For all the highlight-reel plays produced by Lamar Jackson and the Ravens’ record-setting offense last season — including his 47-yard spin-move touchdown run at Cincinnati that head coach John Harbaugh said will be watched “for decades and decades” — one prevailing image has haunted the Ravens all offseason: Tennessee Titans running back Derrick Henry running over them, through them and by them in a stunning divisional round upset.

That 28-12 Ravens loss spoiled the most successful regular season in franchise history, with a 14-2 record, a 12-game winning streak and a runaway AFC North title led by Jackson, who capped a record-setting offensive performance with league Most Valuable Player honors.

The loss also appears to have informed the Ravens’ offseason strategy.

Every team has its agenda every offseason, as coaches and the front office can detach from the weekly grind and assess and address the team’s flaws. With only one Super Bowl champion, 31 teams can point to ways they need to get better.

For the Ravens, their emphasis quickly became clear once free agency began, and it was reinforced during the draft: They want a bigger, stronger, faster front seven on defense. They want to neutralize opposing offenses at the point of attack. They want rangy, fast, physical inside linebackers. In short, they don’t want Derrick Henry happening again.

That’s probably far too simplistic, because the Ravens also need to develop a more disruptive pass rush than they had last season, when they ranked 21st in the league with 37 sacks. But the Ravens’ offseason moves point toward the goal of a more dynamic, athletic and consistent front seven — to complement a Pro Bowl secondary and an offense that returns virtually every starter except Pro Bowl guard Marshal Yanda and that added several playmakers in the draft.

In the opening days of free agency, the Ravens traded for five-time Pro Bowl defensive end Calais Campbell and signed veteran defensive lineman Derek Wolfe — after a deal with Los Angeles Rams defensive lineman Michael Brockers fell through because of physical concerns.

Then the Ravens used premium draft capital on front-seven players, selecting inside linebacker Patrick Queen in the first round at No. 28 overall and defensive lineman Justin Madubuike and inside linebacker Malik Harrison in the third round. For good measure, they added Texas Tech defensive tackle Broderick Washington Jr. in the fifth round.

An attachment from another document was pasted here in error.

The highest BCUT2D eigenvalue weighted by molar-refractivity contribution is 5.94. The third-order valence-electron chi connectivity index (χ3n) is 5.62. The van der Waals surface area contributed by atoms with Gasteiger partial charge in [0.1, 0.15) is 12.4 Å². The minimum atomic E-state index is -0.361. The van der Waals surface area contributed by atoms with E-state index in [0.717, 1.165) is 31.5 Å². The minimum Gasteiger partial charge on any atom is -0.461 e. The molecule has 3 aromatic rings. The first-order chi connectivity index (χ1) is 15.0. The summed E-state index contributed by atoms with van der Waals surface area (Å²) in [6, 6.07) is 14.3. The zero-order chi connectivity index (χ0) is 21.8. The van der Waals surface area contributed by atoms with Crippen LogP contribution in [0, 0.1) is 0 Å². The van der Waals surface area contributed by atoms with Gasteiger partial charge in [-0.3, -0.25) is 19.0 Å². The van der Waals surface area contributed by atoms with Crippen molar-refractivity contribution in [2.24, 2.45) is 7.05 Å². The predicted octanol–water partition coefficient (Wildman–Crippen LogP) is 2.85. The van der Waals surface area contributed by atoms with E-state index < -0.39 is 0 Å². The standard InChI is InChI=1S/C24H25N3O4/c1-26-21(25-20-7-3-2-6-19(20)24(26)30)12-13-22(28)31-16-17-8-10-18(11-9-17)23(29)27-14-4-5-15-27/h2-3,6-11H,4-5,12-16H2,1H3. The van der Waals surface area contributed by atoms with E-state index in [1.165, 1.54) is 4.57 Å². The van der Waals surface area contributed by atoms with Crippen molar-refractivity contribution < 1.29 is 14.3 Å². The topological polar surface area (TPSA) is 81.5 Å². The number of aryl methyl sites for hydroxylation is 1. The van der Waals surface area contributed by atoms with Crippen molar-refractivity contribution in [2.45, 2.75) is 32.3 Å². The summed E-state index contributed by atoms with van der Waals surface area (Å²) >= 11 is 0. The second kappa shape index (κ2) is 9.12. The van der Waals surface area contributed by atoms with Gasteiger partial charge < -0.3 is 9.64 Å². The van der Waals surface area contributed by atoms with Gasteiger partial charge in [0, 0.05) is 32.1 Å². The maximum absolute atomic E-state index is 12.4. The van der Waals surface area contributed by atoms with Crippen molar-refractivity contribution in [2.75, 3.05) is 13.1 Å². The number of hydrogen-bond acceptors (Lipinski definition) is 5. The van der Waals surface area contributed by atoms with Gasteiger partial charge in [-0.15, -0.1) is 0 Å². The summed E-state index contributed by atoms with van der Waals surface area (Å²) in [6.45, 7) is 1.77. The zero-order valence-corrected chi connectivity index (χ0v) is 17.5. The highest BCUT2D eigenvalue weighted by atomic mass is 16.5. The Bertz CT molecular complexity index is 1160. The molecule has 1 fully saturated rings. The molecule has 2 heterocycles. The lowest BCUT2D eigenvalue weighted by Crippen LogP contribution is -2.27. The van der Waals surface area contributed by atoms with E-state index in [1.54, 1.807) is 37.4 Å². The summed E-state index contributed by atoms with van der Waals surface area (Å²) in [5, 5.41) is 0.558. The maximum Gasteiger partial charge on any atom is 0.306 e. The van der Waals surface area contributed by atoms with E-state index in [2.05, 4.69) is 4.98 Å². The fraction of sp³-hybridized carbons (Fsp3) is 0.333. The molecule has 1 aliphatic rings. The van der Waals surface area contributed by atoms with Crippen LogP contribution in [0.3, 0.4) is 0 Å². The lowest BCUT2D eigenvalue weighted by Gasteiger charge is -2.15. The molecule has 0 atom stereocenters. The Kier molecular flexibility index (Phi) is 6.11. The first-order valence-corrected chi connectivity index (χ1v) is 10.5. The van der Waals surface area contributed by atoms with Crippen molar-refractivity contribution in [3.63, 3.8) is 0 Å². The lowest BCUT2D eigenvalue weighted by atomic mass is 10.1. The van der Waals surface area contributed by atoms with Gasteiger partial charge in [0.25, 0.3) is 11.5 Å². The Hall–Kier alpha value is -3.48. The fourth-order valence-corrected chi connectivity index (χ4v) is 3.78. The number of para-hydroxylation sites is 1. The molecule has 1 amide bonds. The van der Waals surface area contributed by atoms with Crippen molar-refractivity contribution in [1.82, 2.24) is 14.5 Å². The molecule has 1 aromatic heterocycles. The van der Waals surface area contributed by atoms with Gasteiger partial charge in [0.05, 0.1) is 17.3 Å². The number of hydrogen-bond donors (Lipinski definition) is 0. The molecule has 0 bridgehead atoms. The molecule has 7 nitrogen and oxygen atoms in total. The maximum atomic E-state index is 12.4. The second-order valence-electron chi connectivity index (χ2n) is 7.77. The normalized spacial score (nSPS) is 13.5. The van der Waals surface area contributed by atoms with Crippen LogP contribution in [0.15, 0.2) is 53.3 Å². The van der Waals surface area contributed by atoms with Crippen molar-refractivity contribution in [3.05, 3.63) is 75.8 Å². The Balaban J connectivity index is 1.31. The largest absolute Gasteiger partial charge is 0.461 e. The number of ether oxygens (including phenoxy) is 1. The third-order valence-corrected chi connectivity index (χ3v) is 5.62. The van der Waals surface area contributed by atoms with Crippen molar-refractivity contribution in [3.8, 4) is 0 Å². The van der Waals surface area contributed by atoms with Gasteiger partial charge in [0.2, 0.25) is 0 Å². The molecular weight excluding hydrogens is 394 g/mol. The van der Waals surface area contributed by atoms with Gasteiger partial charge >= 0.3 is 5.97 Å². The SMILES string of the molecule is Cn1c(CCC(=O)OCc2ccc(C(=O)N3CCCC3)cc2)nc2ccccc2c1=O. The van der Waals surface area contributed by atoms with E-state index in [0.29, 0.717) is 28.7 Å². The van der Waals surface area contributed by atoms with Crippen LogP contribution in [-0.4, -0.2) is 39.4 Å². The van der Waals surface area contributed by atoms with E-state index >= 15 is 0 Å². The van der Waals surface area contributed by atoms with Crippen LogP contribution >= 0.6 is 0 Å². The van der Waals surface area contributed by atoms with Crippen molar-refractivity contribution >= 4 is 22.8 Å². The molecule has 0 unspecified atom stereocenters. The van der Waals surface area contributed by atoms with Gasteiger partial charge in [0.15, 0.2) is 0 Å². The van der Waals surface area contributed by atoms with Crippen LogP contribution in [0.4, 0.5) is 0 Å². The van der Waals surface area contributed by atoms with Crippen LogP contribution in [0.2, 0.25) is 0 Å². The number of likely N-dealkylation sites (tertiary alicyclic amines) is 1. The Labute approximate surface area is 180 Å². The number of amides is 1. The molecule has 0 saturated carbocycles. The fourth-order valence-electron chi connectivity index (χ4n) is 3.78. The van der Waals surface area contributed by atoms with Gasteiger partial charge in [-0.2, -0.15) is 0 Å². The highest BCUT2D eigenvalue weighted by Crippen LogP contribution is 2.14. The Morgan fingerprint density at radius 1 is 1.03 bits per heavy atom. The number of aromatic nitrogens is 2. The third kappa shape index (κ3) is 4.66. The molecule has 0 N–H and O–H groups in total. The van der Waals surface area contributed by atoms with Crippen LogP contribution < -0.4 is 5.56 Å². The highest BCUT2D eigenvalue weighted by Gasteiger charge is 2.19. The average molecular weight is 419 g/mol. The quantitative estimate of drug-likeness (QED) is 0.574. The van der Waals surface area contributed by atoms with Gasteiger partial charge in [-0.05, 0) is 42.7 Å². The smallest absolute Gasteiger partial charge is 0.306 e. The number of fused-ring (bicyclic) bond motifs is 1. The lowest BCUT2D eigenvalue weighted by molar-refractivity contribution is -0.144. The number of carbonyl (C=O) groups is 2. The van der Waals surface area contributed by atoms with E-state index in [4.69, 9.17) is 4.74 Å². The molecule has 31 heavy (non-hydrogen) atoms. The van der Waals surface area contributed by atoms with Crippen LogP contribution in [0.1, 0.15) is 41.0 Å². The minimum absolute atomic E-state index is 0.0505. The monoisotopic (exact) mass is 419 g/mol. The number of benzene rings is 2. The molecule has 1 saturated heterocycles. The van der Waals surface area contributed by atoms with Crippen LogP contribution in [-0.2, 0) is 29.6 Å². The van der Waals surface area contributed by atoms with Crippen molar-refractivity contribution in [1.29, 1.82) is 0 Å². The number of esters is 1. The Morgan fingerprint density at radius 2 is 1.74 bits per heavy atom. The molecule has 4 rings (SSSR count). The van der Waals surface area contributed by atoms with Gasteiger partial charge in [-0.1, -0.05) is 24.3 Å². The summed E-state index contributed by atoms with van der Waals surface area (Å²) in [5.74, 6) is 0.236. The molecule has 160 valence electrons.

The additions this spring supplement a roster that Ravens general manager Eric DeCosta has worked to keep largely intact. Since last spring, the Ravens have re-signed more than a dozen of their players to extensions or new contracts, including cornerbacks Marcus Peters, Jimmy Smith and Tavon Young, safety Chuck Clark, linebacker L.J. Fort and outside linebacker Pernell McPhee, who was signed to a one-year deal in May. The Ravens also applied the franchise tag to Matthew Judon, who led the team with 9.5 sacks last year.

And while DeCosta has focused on all areas of the team with the internal re-signings, he has stressed, both by his words and his actions this offseason, that strength in the trenches is a foundational cornerstone.

“I know sometimes our fans don’t think that’s maybe sexy, but we do,” DeCosta said after the draft. “We want to be as strong up front as we can. … It’s important for us to control the line of scrimmage and be a physical football team.”

Revamped, Veteran Line

The Ravens’ defense finished last season ranked No. 4 overall and No. 5 against the run, but when teams tried to run, they had some success. The Ravens allowed 4.39 yards a carry, which ranked 21st in the league in the regular season, and then Henry piled up 195 yards on 30 carries in the playoff game.